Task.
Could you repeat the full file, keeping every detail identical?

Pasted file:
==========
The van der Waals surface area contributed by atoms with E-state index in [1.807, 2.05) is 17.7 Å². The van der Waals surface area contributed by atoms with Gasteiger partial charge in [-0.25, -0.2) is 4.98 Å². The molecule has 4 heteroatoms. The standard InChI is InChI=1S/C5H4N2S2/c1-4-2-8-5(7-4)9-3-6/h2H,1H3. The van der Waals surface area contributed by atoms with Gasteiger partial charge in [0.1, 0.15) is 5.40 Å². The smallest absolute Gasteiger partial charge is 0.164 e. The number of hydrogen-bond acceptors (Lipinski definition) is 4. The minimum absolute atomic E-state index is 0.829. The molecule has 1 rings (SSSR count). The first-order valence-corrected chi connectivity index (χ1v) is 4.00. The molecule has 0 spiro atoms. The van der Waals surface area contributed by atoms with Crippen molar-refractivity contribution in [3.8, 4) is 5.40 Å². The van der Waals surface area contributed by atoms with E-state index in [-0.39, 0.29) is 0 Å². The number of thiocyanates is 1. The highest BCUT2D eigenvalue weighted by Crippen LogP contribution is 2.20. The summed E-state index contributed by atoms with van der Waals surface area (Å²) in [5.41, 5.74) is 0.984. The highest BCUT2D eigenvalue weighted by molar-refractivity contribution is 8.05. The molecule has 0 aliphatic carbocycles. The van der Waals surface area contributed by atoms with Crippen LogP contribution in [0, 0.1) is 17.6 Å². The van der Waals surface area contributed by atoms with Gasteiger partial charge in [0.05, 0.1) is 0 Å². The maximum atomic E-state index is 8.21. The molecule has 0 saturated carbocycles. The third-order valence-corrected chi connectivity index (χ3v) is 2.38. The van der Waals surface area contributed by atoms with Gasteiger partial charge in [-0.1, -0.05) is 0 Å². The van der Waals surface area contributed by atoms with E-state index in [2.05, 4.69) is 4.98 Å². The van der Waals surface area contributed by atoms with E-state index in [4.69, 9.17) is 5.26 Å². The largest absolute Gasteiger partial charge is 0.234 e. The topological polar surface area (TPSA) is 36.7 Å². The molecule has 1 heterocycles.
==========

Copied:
The van der Waals surface area contributed by atoms with E-state index in [1.807, 2.05) is 17.7 Å². The van der Waals surface area contributed by atoms with Gasteiger partial charge in [-0.25, -0.2) is 4.98 Å². The molecule has 4 heteroatoms. The standard InChI is InChI=1S/C5H4N2S2/c1-4-2-8-5(7-4)9-3-6/h2H,1H3. The van der Waals surface area contributed by atoms with Gasteiger partial charge in [0.1, 0.15) is 5.40 Å². The smallest absolute Gasteiger partial charge is 0.164 e. The number of hydrogen-bond acceptors (Lipinski definition) is 4. The minimum absolute atomic E-state index is 0.829. The molecule has 1 rings (SSSR count). The first-order valence-corrected chi connectivity index (χ1v) is 4.00. The molecule has 0 spiro atoms. The van der Waals surface area contributed by atoms with Crippen molar-refractivity contribution in [3.8, 4) is 5.40 Å². The van der Waals surface area contributed by atoms with E-state index in [-0.39, 0.29) is 0 Å². The number of thiocyanates is 1. The highest BCUT2D eigenvalue weighted by Crippen LogP contribution is 2.20. The summed E-state index contributed by atoms with van der Waals surface area (Å²) in [5.41, 5.74) is 0.984. The highest BCUT2D eigenvalue weighted by molar-refractivity contribution is 8.05. The molecule has 0 aliphatic carbocycles. The van der Waals surface area contributed by atoms with Crippen LogP contribution in [0, 0.1) is 17.6 Å². The van der Waals surface area contributed by atoms with Gasteiger partial charge in [0.05, 0.1) is 0 Å². The maximum atomic E-state index is 8.21. The molecule has 0 saturated carbocycles. The third-order valence-corrected chi connectivity index (χ3v) is 2.38. The van der Waals surface area contributed by atoms with Gasteiger partial charge in [-0.1, -0.05) is 0 Å². The van der Waals surface area contributed by atoms with E-state index in [2.05, 4.69) is 4.98 Å². The van der Waals surface area contributed by atoms with E-state index in [4.69, 9.17) is 5.26 Å². The largest absolute Gasteiger partial charge is 0.234 e. The topological polar surface area (TPSA) is 36.7 Å². The molecule has 1 heterocycles.